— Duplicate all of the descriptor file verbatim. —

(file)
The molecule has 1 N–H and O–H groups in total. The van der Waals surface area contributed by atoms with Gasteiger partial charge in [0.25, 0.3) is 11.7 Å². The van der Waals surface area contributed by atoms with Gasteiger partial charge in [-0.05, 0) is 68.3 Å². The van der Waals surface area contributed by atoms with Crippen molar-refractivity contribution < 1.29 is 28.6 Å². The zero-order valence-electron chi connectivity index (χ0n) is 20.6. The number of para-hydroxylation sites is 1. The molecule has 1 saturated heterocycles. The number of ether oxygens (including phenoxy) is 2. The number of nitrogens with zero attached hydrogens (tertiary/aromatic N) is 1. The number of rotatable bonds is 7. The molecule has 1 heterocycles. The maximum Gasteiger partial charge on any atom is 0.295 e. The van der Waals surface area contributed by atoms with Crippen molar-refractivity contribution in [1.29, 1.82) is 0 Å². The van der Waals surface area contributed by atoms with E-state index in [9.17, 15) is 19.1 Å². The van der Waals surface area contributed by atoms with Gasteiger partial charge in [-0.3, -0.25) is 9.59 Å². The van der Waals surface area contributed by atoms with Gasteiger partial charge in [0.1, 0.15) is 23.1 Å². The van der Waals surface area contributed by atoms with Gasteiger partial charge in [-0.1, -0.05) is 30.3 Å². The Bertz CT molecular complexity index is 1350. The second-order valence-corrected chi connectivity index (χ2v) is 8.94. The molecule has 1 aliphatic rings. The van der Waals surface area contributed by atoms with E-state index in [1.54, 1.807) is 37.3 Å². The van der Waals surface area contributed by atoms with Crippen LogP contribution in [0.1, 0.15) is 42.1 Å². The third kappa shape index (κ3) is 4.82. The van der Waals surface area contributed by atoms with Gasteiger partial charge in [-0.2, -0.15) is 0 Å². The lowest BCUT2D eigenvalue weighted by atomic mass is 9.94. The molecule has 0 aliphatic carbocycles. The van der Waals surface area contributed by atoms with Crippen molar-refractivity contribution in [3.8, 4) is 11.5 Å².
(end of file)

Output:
The molecule has 1 N–H and O–H groups in total. The van der Waals surface area contributed by atoms with Gasteiger partial charge in [0.25, 0.3) is 11.7 Å². The van der Waals surface area contributed by atoms with Gasteiger partial charge in [-0.05, 0) is 68.3 Å². The van der Waals surface area contributed by atoms with Crippen molar-refractivity contribution < 1.29 is 28.6 Å². The zero-order valence-electron chi connectivity index (χ0n) is 20.6. The number of para-hydroxylation sites is 1. The molecule has 1 saturated heterocycles. The number of ether oxygens (including phenoxy) is 2. The number of nitrogens with zero attached hydrogens (tertiary/aromatic N) is 1. The number of rotatable bonds is 7. The molecule has 1 heterocycles. The maximum Gasteiger partial charge on any atom is 0.295 e. The van der Waals surface area contributed by atoms with Crippen molar-refractivity contribution in [1.29, 1.82) is 0 Å². The van der Waals surface area contributed by atoms with E-state index in [9.17, 15) is 19.1 Å². The van der Waals surface area contributed by atoms with Gasteiger partial charge in [-0.3, -0.25) is 9.59 Å². The van der Waals surface area contributed by atoms with Gasteiger partial charge in [0.1, 0.15) is 23.1 Å². The van der Waals surface area contributed by atoms with Gasteiger partial charge in [-0.1, -0.05) is 30.3 Å². The Bertz CT molecular complexity index is 1350. The second-order valence-corrected chi connectivity index (χ2v) is 8.94. The molecule has 1 aliphatic rings. The van der Waals surface area contributed by atoms with E-state index in [1.54, 1.807) is 37.3 Å². The van der Waals surface area contributed by atoms with Crippen LogP contribution in [0.1, 0.15) is 42.1 Å². The third kappa shape index (κ3) is 4.82. The van der Waals surface area contributed by atoms with Gasteiger partial charge in [-0.2, -0.15) is 0 Å². The lowest BCUT2D eigenvalue weighted by atomic mass is 9.94. The molecule has 0 aliphatic carbocycles. The van der Waals surface area contributed by atoms with Crippen molar-refractivity contribution in [3.8, 4) is 11.5 Å².